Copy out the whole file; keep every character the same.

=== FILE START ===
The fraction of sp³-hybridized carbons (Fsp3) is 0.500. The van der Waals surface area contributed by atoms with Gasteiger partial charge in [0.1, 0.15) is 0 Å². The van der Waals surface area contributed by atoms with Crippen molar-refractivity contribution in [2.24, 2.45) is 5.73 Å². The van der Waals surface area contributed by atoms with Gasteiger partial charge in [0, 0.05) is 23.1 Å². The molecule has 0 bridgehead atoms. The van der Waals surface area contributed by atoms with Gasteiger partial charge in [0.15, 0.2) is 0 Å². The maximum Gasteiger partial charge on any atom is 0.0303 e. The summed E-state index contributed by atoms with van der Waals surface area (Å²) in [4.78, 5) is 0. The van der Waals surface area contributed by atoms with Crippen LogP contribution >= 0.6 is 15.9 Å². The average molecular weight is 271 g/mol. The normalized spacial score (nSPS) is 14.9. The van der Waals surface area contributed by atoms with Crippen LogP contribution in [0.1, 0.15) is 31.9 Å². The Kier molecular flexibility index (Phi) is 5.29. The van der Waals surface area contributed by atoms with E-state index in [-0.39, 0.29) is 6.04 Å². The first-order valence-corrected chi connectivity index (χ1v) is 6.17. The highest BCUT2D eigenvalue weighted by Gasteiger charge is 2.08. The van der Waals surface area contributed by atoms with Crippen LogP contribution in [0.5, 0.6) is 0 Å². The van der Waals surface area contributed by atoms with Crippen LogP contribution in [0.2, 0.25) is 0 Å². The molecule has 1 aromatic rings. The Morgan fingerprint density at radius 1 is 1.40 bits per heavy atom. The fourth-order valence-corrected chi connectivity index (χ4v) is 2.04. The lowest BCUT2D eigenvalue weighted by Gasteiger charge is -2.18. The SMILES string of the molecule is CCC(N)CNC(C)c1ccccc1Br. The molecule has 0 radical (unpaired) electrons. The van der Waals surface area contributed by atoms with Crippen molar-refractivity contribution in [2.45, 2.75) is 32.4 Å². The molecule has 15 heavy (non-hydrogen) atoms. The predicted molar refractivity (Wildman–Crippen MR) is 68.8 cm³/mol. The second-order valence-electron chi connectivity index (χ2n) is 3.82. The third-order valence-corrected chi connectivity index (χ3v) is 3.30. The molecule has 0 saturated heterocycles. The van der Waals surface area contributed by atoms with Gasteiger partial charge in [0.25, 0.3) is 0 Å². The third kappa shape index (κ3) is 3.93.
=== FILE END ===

The fraction of sp³-hybridized carbons (Fsp3) is 0.500. The van der Waals surface area contributed by atoms with Gasteiger partial charge in [0.1, 0.15) is 0 Å². The van der Waals surface area contributed by atoms with Crippen molar-refractivity contribution in [2.24, 2.45) is 5.73 Å². The van der Waals surface area contributed by atoms with Gasteiger partial charge in [0, 0.05) is 23.1 Å². The molecule has 0 bridgehead atoms. The van der Waals surface area contributed by atoms with Gasteiger partial charge in [0.15, 0.2) is 0 Å². The maximum Gasteiger partial charge on any atom is 0.0303 e. The summed E-state index contributed by atoms with van der Waals surface area (Å²) in [4.78, 5) is 0. The van der Waals surface area contributed by atoms with Crippen LogP contribution >= 0.6 is 15.9 Å². The average molecular weight is 271 g/mol. The normalized spacial score (nSPS) is 14.9. The van der Waals surface area contributed by atoms with Crippen LogP contribution in [0.1, 0.15) is 31.9 Å². The Kier molecular flexibility index (Phi) is 5.29. The van der Waals surface area contributed by atoms with E-state index in [-0.39, 0.29) is 6.04 Å². The first-order valence-corrected chi connectivity index (χ1v) is 6.17. The highest BCUT2D eigenvalue weighted by Gasteiger charge is 2.08. The van der Waals surface area contributed by atoms with Crippen LogP contribution in [0.5, 0.6) is 0 Å². The van der Waals surface area contributed by atoms with Crippen LogP contribution in [0.2, 0.25) is 0 Å². The molecule has 1 aromatic rings. The Morgan fingerprint density at radius 1 is 1.40 bits per heavy atom. The fourth-order valence-corrected chi connectivity index (χ4v) is 2.04. The lowest BCUT2D eigenvalue weighted by Gasteiger charge is -2.18. The SMILES string of the molecule is CCC(N)CNC(C)c1ccccc1Br. The molecule has 0 radical (unpaired) electrons. The van der Waals surface area contributed by atoms with Crippen molar-refractivity contribution in [2.45, 2.75) is 32.4 Å². The molecule has 15 heavy (non-hydrogen) atoms. The predicted molar refractivity (Wildman–Crippen MR) is 68.8 cm³/mol. The second-order valence-electron chi connectivity index (χ2n) is 3.82. The third-order valence-corrected chi connectivity index (χ3v) is 3.30. The molecule has 0 saturated heterocycles. The van der Waals surface area contributed by atoms with Gasteiger partial charge in [0.25, 0.3) is 0 Å². The third kappa shape index (κ3) is 3.93.